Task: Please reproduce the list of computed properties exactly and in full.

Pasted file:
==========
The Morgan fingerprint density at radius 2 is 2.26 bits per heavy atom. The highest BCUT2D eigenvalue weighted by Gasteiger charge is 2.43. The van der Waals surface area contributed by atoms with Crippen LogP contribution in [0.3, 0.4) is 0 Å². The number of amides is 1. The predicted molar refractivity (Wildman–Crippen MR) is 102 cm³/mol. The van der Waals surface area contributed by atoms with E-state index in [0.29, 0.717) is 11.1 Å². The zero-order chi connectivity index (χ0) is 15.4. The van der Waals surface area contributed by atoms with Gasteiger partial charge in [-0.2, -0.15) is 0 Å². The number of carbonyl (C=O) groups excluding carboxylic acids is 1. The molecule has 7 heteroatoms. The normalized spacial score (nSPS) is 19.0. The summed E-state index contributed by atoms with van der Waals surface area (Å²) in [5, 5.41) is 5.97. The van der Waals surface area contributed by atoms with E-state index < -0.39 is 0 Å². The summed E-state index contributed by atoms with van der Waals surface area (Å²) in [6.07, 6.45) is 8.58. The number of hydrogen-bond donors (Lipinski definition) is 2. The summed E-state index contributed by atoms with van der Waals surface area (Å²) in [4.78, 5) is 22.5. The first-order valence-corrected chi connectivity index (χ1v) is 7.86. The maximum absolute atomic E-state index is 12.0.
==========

The Morgan fingerprint density at radius 2 is 2.26 bits per heavy atom. The highest BCUT2D eigenvalue weighted by Gasteiger charge is 2.43. The van der Waals surface area contributed by atoms with Crippen LogP contribution in [0.3, 0.4) is 0 Å². The number of amides is 1. The predicted molar refractivity (Wildman–Crippen MR) is 102 cm³/mol. The van der Waals surface area contributed by atoms with E-state index in [0.29, 0.717) is 11.1 Å². The zero-order chi connectivity index (χ0) is 15.4. The van der Waals surface area contributed by atoms with Gasteiger partial charge in [-0.2, -0.15) is 0 Å². The number of carbonyl (C=O) groups excluding carboxylic acids is 1. The molecule has 7 heteroatoms. The normalized spacial score (nSPS) is 19.0. The summed E-state index contributed by atoms with van der Waals surface area (Å²) in [5, 5.41) is 5.97. The van der Waals surface area contributed by atoms with E-state index < -0.39 is 0 Å². The summed E-state index contributed by atoms with van der Waals surface area (Å²) in [6.07, 6.45) is 8.58. The number of hydrogen-bond donors (Lipinski definition) is 2. The summed E-state index contributed by atoms with van der Waals surface area (Å²) in [4.78, 5) is 22.5. The first-order valence-corrected chi connectivity index (χ1v) is 7.86. The maximum absolute atomic E-state index is 12.0.